Monday, June 9, 2014

Inconvenient Service

Christ's perspective on serving may be a little different than what we would care to admit.  We often serve when it is convenient for us and when we can reap some benefit.  It usually has to fit our own schedule to even be considered.  However, Jesus Christ epitomized what it meant to to be a servant by surrendering His privileges to take upon Himself the form of a servant to the point of punishment on the cross.  He demonstrated the depth of His love by washing His disciples' feet as an example of true greatness.  He encouraged His followers with these words, "But whoever would be great among you must be your servant, and whoever would be first among you must be slave of all.  For even the Son of Man came not to be served but to serve, and to give his life as a ransom for many" (Mark 10: 43-45).  True servants, according to Scripture, have others in mind before their own comfort.  Ouch!!!  In fact, the words servant and slave are used interchangeably in conveying the idea of the humility tied to service.

I write today's blog with a somewhat heavy heart.  It was not long ago that I had conversations with an individual who was very concerned about the authority they ought to have in a position compared to how they could be more effective in their serving.  In the Sermon on the Mount, the heart attitude was key to the act of service and how we relate to others (Mt. 5).  Too often (along with Christ's disciples) we can forget why we are called to serve and how we are to serve.  It is not to exercise authority, to be recognized, to be praised, or fill a void in our own lives.  Too often, because our own motives and desires get in the way we can become obstacles to service ever happening.  Believers can even sow seeds of discord in order to get their way when it comes to service.  I suppose it could be viewed as, "service on my terms only and if it makes sense to me".   However, Christ's idea was that His followers understand that Kingdom living  places others first in our thoughts and actions.   A good litmus test to test our hearts when it comes to service is can we serve if we are never acknowledged or if things don't go our way.  The disciples lost sight of the love and unity amongst themselves that should have existed while doing Christ's work.  Christ demonstrated through His own example that His kind of service forgets about what is due us as a result of our service.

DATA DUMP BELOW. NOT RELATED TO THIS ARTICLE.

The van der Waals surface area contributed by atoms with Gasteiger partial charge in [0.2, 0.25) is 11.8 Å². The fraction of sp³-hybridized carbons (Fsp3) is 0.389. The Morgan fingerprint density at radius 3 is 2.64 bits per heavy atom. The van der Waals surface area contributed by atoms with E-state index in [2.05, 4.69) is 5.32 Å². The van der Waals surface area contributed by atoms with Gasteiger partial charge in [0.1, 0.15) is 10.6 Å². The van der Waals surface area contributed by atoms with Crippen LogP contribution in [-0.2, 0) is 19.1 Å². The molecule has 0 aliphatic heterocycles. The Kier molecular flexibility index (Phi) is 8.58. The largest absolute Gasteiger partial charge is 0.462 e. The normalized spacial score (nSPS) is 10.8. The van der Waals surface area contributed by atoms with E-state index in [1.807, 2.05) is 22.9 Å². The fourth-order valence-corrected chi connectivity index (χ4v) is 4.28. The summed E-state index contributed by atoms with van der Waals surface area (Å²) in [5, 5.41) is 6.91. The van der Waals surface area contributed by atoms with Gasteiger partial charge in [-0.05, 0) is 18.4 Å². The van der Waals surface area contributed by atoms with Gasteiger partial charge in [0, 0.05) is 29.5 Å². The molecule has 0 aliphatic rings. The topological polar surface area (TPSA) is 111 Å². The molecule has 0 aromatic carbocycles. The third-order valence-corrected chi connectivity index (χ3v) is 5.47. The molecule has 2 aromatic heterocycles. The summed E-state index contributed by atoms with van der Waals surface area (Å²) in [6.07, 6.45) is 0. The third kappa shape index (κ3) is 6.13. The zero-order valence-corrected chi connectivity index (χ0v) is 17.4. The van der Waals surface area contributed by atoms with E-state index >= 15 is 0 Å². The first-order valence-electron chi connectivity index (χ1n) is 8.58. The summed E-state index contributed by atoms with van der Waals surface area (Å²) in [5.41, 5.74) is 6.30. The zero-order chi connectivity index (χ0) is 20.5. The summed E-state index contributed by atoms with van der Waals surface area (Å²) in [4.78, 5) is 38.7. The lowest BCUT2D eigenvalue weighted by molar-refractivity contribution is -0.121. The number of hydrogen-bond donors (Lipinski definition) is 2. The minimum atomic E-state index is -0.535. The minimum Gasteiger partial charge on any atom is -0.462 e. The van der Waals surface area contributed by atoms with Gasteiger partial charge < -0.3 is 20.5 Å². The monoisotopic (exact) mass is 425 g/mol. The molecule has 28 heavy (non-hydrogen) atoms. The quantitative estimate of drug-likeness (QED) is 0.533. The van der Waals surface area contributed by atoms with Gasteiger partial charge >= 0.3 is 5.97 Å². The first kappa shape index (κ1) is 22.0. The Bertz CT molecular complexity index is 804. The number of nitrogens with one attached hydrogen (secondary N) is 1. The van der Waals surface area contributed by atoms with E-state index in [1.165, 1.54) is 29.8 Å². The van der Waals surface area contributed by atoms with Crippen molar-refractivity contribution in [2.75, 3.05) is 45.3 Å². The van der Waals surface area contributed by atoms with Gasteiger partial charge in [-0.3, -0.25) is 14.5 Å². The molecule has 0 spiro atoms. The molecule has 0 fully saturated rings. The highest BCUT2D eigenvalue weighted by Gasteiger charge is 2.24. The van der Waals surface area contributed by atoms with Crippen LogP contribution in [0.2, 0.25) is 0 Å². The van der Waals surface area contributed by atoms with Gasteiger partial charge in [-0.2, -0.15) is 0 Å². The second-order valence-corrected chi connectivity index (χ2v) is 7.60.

It is through the lens of Christ's sacrifice on the cross that we can understand where we belong when ministering to others.  His sacrifice helps us to understand that everything begins with a selfless heart attitude for the sake of the advancement of His greater work.  John said it well in John 3:30, "He must increase but I must decrease."

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